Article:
For a second time, speakers unanimously stated their opposition today to regulations issued by the CA Department of Corrections and Rehabilitation (CDCR) that categorically exclude registrants and those sentenced to life without parole from re-sentencing opportunities. Today’s hearing followed an initial hearing on May 7 during which technical difficulties that lasted for more than 20 minutes resulted in the inability of many people to speak about the regulations.
“ACSOL thanks the dozens of people who spoke in opposition to CDCR’s regulations,” stated ACSOL Executive Director Janice Bellucci. “CDCR is now fully informed by written responses as well as hearing testimony that the public opposes the agency’s re-sentencing regulations.”
In addition to individuals, representatives of several civil rights organizations including the Ella Baker Center for Human Rights of Oakland and the Returning Home Foundation of Laguna Beach spoke in opposition to the regulations during today’s hearing.
“CDCR’s regulations broadly exclude people based on criteria that have no relation to a person’s rehabilitation, current risk to public safety, or preparedness for release,” stated Elliot Hosman of the Ella Baker Center for Human Rights. “CDCR’s categorical exclusion of individuals sentenced to life without parole or convicted of a sex offense have placed unjust and unfounded limits on the laws recently passed by the legislature. They also turn a range of sentences into death sentences due to the ongoing pandemic.”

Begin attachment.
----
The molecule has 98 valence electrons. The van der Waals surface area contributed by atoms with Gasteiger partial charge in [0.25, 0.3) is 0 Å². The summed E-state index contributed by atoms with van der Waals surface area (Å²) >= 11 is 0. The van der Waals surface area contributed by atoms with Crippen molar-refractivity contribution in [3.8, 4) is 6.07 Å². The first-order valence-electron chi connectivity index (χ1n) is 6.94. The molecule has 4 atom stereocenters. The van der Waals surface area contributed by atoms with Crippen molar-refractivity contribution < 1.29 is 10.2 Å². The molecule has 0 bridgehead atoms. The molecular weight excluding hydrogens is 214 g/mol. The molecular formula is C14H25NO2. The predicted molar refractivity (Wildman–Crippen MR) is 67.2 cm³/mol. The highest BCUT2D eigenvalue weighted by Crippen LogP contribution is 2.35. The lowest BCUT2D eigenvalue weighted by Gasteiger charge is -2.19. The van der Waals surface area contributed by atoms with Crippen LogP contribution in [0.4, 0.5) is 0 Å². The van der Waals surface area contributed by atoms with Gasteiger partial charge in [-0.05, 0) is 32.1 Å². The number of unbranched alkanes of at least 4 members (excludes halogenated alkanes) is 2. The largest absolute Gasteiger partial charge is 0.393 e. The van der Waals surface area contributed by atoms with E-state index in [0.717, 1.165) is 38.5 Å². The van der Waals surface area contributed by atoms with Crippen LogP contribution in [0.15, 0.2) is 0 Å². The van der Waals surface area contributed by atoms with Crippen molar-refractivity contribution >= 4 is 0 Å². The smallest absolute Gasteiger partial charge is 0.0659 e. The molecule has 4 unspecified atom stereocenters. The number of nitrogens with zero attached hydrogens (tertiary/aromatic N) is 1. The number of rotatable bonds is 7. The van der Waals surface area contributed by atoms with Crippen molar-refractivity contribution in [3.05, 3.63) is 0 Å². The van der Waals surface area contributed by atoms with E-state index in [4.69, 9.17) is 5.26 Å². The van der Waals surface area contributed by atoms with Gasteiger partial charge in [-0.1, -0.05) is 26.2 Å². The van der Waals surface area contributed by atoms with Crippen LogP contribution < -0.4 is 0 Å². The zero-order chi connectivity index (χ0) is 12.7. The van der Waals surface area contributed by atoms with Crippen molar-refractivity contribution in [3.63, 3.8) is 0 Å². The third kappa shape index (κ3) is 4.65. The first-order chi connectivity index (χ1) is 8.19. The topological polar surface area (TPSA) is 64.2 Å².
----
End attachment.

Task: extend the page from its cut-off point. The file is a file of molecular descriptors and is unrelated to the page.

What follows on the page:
During both hearings, CDCR was put on notice that the categorical exclusions in the agency’s re-sentencing regulations repeat the same mistake that agency made in its Proposition 57 regulations. Several speakers reminded CDCR that all court challenges to the Proposition 57 regulations were successful and ended with a unanimous decision by the CA Supreme Court declaring CDCR’s regulations must be repealed because they were unconstitutional. ACSOL stated in writing and during the first hearing that CDCR’s re-sentencing regulations would be challenged in court unless the categorical exclusions of registrants and those sentenced to life without parole were not removed. Additional speakers during the second hearing also warned CDCR that the current language in the re-sentencing regulations would be litigated.